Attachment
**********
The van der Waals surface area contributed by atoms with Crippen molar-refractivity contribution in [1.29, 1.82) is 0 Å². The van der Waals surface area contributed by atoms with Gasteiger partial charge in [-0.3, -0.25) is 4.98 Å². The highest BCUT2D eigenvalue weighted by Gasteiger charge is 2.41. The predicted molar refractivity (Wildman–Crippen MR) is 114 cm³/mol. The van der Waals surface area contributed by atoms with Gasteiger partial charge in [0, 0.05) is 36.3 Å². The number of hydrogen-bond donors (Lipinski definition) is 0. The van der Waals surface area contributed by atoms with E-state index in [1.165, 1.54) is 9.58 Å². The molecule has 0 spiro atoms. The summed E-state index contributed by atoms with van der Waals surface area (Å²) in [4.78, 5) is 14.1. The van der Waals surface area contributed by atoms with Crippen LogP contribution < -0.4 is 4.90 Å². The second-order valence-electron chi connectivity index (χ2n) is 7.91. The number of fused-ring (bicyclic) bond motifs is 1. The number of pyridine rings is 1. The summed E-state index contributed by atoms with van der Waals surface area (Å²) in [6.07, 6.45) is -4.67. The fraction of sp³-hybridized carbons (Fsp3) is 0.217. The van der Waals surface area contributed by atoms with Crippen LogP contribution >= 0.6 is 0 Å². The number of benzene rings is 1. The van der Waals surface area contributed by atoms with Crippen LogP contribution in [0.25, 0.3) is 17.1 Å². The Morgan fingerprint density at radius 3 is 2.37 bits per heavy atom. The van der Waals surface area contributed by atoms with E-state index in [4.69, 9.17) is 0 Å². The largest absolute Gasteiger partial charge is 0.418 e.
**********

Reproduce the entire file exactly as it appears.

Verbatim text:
The van der Waals surface area contributed by atoms with Crippen molar-refractivity contribution in [1.29, 1.82) is 0 Å². The van der Waals surface area contributed by atoms with Gasteiger partial charge in [-0.3, -0.25) is 4.98 Å². The highest BCUT2D eigenvalue weighted by Gasteiger charge is 2.41. The predicted molar refractivity (Wildman–Crippen MR) is 114 cm³/mol. The van der Waals surface area contributed by atoms with Gasteiger partial charge in [0, 0.05) is 36.3 Å². The number of hydrogen-bond donors (Lipinski definition) is 0. The van der Waals surface area contributed by atoms with E-state index in [1.165, 1.54) is 9.58 Å². The molecule has 0 spiro atoms. The summed E-state index contributed by atoms with van der Waals surface area (Å²) in [4.78, 5) is 14.1. The van der Waals surface area contributed by atoms with Crippen LogP contribution < -0.4 is 4.90 Å². The second-order valence-electron chi connectivity index (χ2n) is 7.91. The number of fused-ring (bicyclic) bond motifs is 1. The number of pyridine rings is 1. The summed E-state index contributed by atoms with van der Waals surface area (Å²) in [6.07, 6.45) is -4.67. The fraction of sp³-hybridized carbons (Fsp3) is 0.217. The van der Waals surface area contributed by atoms with Crippen LogP contribution >= 0.6 is 0 Å². The number of benzene rings is 1. The van der Waals surface area contributed by atoms with Crippen LogP contribution in [0.25, 0.3) is 17.1 Å². The Morgan fingerprint density at radius 3 is 2.37 bits per heavy atom. The van der Waals surface area contributed by atoms with E-state index in [4.69, 9.17) is 0 Å². The largest absolute Gasteiger partial charge is 0.418 e.